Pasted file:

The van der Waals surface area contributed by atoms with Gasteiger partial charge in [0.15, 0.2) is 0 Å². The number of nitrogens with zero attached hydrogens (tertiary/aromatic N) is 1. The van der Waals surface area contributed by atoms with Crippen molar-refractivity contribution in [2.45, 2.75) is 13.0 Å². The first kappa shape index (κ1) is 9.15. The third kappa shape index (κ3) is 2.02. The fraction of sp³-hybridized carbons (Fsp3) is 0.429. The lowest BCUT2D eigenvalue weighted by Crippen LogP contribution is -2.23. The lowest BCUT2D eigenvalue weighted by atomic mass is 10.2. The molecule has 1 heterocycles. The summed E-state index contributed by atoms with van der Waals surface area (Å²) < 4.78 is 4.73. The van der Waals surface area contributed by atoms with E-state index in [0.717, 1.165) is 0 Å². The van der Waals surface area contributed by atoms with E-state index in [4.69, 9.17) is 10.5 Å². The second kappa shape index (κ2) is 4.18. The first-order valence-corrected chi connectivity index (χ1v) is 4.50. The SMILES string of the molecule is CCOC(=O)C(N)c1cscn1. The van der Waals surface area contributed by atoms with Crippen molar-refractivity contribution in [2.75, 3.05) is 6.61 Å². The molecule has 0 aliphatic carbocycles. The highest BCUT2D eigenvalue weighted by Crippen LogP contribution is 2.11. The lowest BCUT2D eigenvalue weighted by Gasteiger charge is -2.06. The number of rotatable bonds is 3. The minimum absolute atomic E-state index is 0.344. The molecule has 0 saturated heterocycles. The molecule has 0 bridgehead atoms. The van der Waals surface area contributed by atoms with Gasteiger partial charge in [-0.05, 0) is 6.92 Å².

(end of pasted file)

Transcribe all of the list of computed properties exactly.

The van der Waals surface area contributed by atoms with Gasteiger partial charge in [0.15, 0.2) is 0 Å². The number of nitrogens with zero attached hydrogens (tertiary/aromatic N) is 1. The van der Waals surface area contributed by atoms with Crippen molar-refractivity contribution in [2.45, 2.75) is 13.0 Å². The first kappa shape index (κ1) is 9.15. The third kappa shape index (κ3) is 2.02. The fraction of sp³-hybridized carbons (Fsp3) is 0.429. The lowest BCUT2D eigenvalue weighted by Crippen LogP contribution is -2.23. The lowest BCUT2D eigenvalue weighted by atomic mass is 10.2. The molecule has 1 heterocycles. The summed E-state index contributed by atoms with van der Waals surface area (Å²) < 4.78 is 4.73. The van der Waals surface area contributed by atoms with E-state index in [0.717, 1.165) is 0 Å². The van der Waals surface area contributed by atoms with E-state index in [4.69, 9.17) is 10.5 Å². The second kappa shape index (κ2) is 4.18. The first-order valence-corrected chi connectivity index (χ1v) is 4.50. The SMILES string of the molecule is CCOC(=O)C(N)c1cscn1. The van der Waals surface area contributed by atoms with Crippen molar-refractivity contribution in [2.75, 3.05) is 6.61 Å². The molecule has 0 aliphatic carbocycles. The highest BCUT2D eigenvalue weighted by Crippen LogP contribution is 2.11. The lowest BCUT2D eigenvalue weighted by Gasteiger charge is -2.06. The number of rotatable bonds is 3. The minimum absolute atomic E-state index is 0.344. The molecule has 0 saturated heterocycles. The molecule has 0 bridgehead atoms. The van der Waals surface area contributed by atoms with Gasteiger partial charge in [-0.05, 0) is 6.92 Å².